Starting at over $21,000, the 1994 Ford Mustang Cobra was the most expensive '94 Mustang. But with 240 horseower, it was also the most powerful.
The 1994 Ford Mustang Cobra
Like its 1993 predecessor, the 1994 Ford Mustang Cobra was the work of Ford's Special Vehicle Team (SVT). Exclusive features began with a unique front fascia and rear spoiler, 17-inch five-spoke wheels with gumball P245/45ZR Eagle GS-C tires, another discreet chrome snake on each front fender, and a leather-lined interior with trendy white-faced gauges (including a 160-mph speedometer).
The chassis remained stock Mustang GT but was again made a bit softer for "controlled compliance" handling. Antilock brakes were newly standard for much-enlarged disc brakes: 13 inches in front, clamped by new dual-piston calipers, and 10.5 inches in back.
For the 5.0-liter V-8, SVT applied larger valves, higher-flow exhaust manifolds, extruded-aluminum rocker arms with roller followers, low-drag accessory drive, and lightened flywheel. Yet all this yielded just five more horsepower, 240 in all. Motor-noters heaved more sighs. Even this new Cobra was 35 horses shy of a box-stock Z28.
The Cobra narrowed Mustang's performance gap with GM, but not much. Car and Driver clocked a five-speed coupe at 5.9 seconds 0-60 and 14.7 at 96 mph in the standing quarter-mile, both timings a full half-second adrift of a Z28's.
The Cobra "is undoubtedly the most muscular Mustang available," C/D concluded, "and at $21,240 for the coupe and $24,010 for the convertible, the most expensive. At those prices, this package will appeal to Mustang enthusiasts, but we have a hard time imagining that a new breed of customers will be flocking into SVT showrooms [some 750 participating Ford dealers]."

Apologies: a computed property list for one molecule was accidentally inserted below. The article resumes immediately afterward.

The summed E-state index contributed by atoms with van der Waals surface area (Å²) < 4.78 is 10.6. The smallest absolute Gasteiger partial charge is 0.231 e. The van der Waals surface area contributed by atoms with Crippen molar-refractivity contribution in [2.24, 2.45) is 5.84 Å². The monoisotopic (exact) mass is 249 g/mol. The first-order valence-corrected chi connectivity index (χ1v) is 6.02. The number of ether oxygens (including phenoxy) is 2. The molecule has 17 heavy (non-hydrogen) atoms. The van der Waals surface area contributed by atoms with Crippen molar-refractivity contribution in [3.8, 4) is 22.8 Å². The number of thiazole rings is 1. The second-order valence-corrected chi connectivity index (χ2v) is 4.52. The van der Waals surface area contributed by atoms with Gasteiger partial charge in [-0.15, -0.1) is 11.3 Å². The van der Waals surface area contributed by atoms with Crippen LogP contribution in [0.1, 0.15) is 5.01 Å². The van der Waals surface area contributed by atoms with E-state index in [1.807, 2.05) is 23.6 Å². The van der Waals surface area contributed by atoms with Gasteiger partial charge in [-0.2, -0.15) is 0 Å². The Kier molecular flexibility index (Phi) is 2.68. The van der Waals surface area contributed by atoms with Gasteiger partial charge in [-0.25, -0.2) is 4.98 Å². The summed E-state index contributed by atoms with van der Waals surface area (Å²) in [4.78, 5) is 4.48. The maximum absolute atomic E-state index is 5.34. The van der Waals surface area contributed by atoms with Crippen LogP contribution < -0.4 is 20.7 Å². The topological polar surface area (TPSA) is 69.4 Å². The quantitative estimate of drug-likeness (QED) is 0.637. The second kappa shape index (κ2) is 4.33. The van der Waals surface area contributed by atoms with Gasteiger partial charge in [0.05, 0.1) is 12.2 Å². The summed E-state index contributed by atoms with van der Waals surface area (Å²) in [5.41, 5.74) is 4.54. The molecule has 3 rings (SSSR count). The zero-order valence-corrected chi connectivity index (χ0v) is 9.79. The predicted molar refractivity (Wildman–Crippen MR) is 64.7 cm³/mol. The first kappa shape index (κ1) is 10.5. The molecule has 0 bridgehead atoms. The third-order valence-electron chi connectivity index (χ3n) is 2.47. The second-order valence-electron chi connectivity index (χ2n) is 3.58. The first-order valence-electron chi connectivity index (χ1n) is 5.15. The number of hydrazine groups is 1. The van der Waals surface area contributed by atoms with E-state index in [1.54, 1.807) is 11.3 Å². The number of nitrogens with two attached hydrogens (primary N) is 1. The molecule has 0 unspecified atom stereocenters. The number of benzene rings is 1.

Still Out Front in Sales[/b]
If Mustang remained second-best in a drag race, it was still first in the sales race, with a '94 model-year total of 137,074 units, a whopping 17,245 ahead of Camaro.
The '94 Mustang Cobra convertible was limited to 1000 units. All were essentially Indy pace car replicas, complete with race-day decals.
V-6 Mustangs predictably outsold GTs but by lesser margins than in recent years. Among Cobras, Ford ended up building about 1000 more coupes than projected, 5009 in all. Cobra convertibles were deliberately limited to 1000, as planned. All were essentially pace-car replicas done in Rio Red with saddle tops and saddle leather interiors, but without the actual pacers' special over-cockpit hoop/light bar. Race-day decals were naturally included.
Once again, Ford made few changes when putting together the '95 Mustang lineup, but sales were up regardless. Keep reading to learn more about the 1995 Ford Mustang and Mustang Cobra.
Want to find out even more about the Mustang legacy? Follow these links to learn all about the original pony car:
- Saddle up for the complete story of America's best-loved sporty car. How the Ford Mustang Works chronicles the legend from its inception in the early 1960s to today's all-new Mustang.
- The Fox generation of Mustangs got a new lease on life with a 1987 restyle and further refinements into the early Nineties. Learn all about it in 1987-1993 Ford Mustang.
- Ford's ageless pony car was rejuvenated one more time for 1999 with "New Edge" styling, more power, and many key refinements. Read 1999-2004 Ford Mustang to learn about the fastest, most roadable Mustangs yet.
- Ford muscle cars were among the top performers of the muscle car era. Check out profiles, photos, and specifications of some tough Ford muscle cars.